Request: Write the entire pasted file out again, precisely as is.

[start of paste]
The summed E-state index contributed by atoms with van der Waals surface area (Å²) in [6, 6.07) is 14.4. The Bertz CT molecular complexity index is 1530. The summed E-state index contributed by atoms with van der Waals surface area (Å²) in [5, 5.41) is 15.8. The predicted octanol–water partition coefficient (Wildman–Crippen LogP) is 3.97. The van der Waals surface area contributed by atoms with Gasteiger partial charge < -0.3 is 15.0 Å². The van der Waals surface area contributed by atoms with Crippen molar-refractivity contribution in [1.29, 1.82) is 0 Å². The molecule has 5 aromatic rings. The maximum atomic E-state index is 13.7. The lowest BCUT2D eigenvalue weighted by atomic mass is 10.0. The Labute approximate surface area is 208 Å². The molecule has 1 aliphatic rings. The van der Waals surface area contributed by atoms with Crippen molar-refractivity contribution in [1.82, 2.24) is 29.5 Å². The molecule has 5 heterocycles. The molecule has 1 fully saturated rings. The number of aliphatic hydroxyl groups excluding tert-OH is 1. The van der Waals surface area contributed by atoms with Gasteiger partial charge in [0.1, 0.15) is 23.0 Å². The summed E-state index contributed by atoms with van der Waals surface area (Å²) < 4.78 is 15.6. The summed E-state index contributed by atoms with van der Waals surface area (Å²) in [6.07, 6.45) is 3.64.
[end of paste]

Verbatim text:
The summed E-state index contributed by atoms with van der Waals surface area (Å²) in [6, 6.07) is 14.4. The Bertz CT molecular complexity index is 1530. The summed E-state index contributed by atoms with van der Waals surface area (Å²) in [5, 5.41) is 15.8. The predicted octanol–water partition coefficient (Wildman–Crippen LogP) is 3.97. The van der Waals surface area contributed by atoms with Gasteiger partial charge < -0.3 is 15.0 Å². The van der Waals surface area contributed by atoms with Crippen molar-refractivity contribution in [1.29, 1.82) is 0 Å². The molecule has 5 aromatic rings. The maximum atomic E-state index is 13.7. The lowest BCUT2D eigenvalue weighted by atomic mass is 10.0. The Labute approximate surface area is 208 Å². The molecule has 1 aliphatic rings. The van der Waals surface area contributed by atoms with Crippen molar-refractivity contribution in [1.82, 2.24) is 29.5 Å². The molecule has 5 heterocycles. The molecule has 1 fully saturated rings. The number of aliphatic hydroxyl groups excluding tert-OH is 1. The van der Waals surface area contributed by atoms with Gasteiger partial charge in [0.1, 0.15) is 23.0 Å². The summed E-state index contributed by atoms with van der Waals surface area (Å²) < 4.78 is 15.6. The summed E-state index contributed by atoms with van der Waals surface area (Å²) in [6.07, 6.45) is 3.64.